- Raise the Substantial Gainful Activity (SGA) level under SSDI.
- Encourage the expansion of Plans for Achieving Self-Support (PASS) and similar tools to foster focused asset development and financial planning among the 10 million+ recipients of SSI and SSDI in an effort to help design, customize and accomplish financial goals on an annual basis based upon individual needs and preferences.
IV. Consumer Education and Protection
- Amend the Workforce Investment Act to require all One-Stop Career Centers to offer financial education programs in collaboration with Treasury and the FDIC.
- Amend Individual Plan requirements under IDEA, the Rehabilitation Act (VR), and Home and Community Based Service Waiver (Medicaid) to require annual consideration of the need for financial literacy skills development and objectives to advance economic self-sufficiency.
- Monitor and influence implementation of the Affordable Care Act in order to prevent further financial destabilization persons with disabilities and to help define core threshold services to be included in healthcare exchanges.
- Establish an office of Disability within the Consumer Financial Protection Bureau under the Consumer Education and Engagement division to develop educational materials and tools to support informed financial decision-making and guidance to states to protect consumers with disabilities from financial exploitation.
- Monitor the Direct Express program at the Department of the Treasury to advocate for elimination of bank fees on mandatory debit card use for Social Security beneficiaries who are unbanked.
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2013 PROMISE Grants
Promoting Readiness of Minors in Supplemental Security Income (PROMISE), a joint initiative of the Departments of Education, Health and Human Services, Labor and the Social Security Administration, was created to foster improved health, education, and post-secondary outcomes for children ages 14-17 who receive Supplemental Security Income (SSI), as well as their families. The primary focus of the initiative is to support improved coordination of various services, such as those available through the Individuals with Disabilities Education Act, the Vocational Rehabilitation State Grants program, Medicaid health and home and community based services, Job Corps, Temporary Assistance for Needy Families (TANF), and Workforce Investment Act programs. PROMISE also seeks to facilitate the increased use of such services, ensuring that families are tied into programs for which they might be eligible, but are not yet participating.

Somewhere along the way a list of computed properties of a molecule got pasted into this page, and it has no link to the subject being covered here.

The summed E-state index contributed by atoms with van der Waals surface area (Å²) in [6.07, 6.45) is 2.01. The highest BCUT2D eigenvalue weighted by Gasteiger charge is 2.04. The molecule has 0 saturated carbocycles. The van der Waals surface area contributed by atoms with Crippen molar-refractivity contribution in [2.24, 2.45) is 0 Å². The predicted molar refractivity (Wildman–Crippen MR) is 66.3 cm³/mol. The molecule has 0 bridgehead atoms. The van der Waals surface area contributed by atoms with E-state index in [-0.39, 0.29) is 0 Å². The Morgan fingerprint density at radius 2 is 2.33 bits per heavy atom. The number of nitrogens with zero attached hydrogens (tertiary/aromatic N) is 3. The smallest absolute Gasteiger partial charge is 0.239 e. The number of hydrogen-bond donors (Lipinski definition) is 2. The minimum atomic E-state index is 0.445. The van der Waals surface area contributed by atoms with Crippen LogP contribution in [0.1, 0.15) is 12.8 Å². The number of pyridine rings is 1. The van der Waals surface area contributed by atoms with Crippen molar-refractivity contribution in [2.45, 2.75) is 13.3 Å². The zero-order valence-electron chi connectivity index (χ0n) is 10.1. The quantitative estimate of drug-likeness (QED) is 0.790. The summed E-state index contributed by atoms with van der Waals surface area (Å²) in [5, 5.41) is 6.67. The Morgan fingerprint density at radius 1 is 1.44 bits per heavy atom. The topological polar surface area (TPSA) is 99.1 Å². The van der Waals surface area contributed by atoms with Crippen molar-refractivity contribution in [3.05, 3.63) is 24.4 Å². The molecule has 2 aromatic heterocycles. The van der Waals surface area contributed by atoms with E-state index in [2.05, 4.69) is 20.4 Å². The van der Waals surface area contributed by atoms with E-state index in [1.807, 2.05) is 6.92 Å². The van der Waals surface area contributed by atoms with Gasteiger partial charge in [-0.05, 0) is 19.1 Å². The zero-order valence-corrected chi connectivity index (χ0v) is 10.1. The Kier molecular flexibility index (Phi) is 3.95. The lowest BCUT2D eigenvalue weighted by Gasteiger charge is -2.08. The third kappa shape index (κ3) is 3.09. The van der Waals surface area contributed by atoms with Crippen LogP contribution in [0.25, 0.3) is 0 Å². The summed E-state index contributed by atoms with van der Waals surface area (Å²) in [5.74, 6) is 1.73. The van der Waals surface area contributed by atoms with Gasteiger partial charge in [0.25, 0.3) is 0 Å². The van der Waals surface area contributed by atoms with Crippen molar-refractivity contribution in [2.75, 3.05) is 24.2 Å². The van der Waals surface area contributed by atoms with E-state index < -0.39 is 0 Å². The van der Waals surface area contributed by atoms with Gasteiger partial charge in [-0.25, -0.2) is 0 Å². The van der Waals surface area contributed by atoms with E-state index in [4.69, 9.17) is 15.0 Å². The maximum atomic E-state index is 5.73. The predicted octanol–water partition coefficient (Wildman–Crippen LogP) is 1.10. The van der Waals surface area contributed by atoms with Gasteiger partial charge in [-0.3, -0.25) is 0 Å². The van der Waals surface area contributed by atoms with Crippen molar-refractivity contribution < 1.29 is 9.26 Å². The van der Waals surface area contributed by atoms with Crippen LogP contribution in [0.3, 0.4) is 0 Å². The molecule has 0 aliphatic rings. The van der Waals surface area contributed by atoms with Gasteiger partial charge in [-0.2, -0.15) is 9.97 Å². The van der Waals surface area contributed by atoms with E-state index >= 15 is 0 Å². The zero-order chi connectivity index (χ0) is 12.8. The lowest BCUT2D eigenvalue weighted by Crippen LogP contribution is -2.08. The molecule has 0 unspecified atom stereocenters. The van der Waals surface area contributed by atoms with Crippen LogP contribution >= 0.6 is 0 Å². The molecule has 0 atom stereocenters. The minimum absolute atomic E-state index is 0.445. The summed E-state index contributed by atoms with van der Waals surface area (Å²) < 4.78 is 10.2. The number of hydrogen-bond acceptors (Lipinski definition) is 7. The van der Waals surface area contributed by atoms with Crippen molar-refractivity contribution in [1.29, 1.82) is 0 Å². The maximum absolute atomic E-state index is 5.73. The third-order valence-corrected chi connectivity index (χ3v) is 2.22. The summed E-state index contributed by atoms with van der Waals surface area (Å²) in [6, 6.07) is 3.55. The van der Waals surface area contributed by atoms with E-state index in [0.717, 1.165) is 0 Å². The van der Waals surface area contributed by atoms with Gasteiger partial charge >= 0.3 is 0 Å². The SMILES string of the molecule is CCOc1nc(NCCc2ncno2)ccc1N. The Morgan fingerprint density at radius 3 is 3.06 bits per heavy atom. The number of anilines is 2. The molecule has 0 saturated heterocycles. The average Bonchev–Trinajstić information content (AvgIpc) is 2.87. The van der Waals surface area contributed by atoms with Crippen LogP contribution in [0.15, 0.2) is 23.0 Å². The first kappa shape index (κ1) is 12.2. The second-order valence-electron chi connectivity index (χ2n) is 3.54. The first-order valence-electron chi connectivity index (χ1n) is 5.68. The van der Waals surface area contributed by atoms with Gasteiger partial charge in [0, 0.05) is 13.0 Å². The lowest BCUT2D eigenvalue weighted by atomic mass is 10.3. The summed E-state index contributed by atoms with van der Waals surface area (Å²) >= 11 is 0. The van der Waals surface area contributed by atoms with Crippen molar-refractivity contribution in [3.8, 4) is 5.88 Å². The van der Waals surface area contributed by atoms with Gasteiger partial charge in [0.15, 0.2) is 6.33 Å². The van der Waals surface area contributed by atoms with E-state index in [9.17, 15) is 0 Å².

The underlying premise of PROMISE is that improved coordination between services can improve outcomes for youth on SSI and their families. PROMISE's goals include improving the life outcomes of youth on SSI and decreasing their reliance on the program, as well as reducing the federal government's cost. As such, a small number of competitive grants have been awarded to states (http://www2.ed.gov/about/inits/ed/promise/index.html).
On November 8th, the Department of Education’s Office of Special Education and Rehabilitative Services (OSERS) held a meeting with disability advocates, including NDI, to get their input on engaging partners, coordinating at the local level, and leveraging resources from various sources in preparation for development of the 2013 PROMISE grants.
NDI wants to ensure that PROMISE grants continue to focus on giving young people a pathway out of poverty not just to employment but to economic empowerment. Employment is not an end but a means to an end, which is financial stability and economic self-sufficiency.
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National Disability Institute
1667 K Street, NW
Washington, DC 20006
Tel: (202) 296-2040
Fax: (202) 296-2047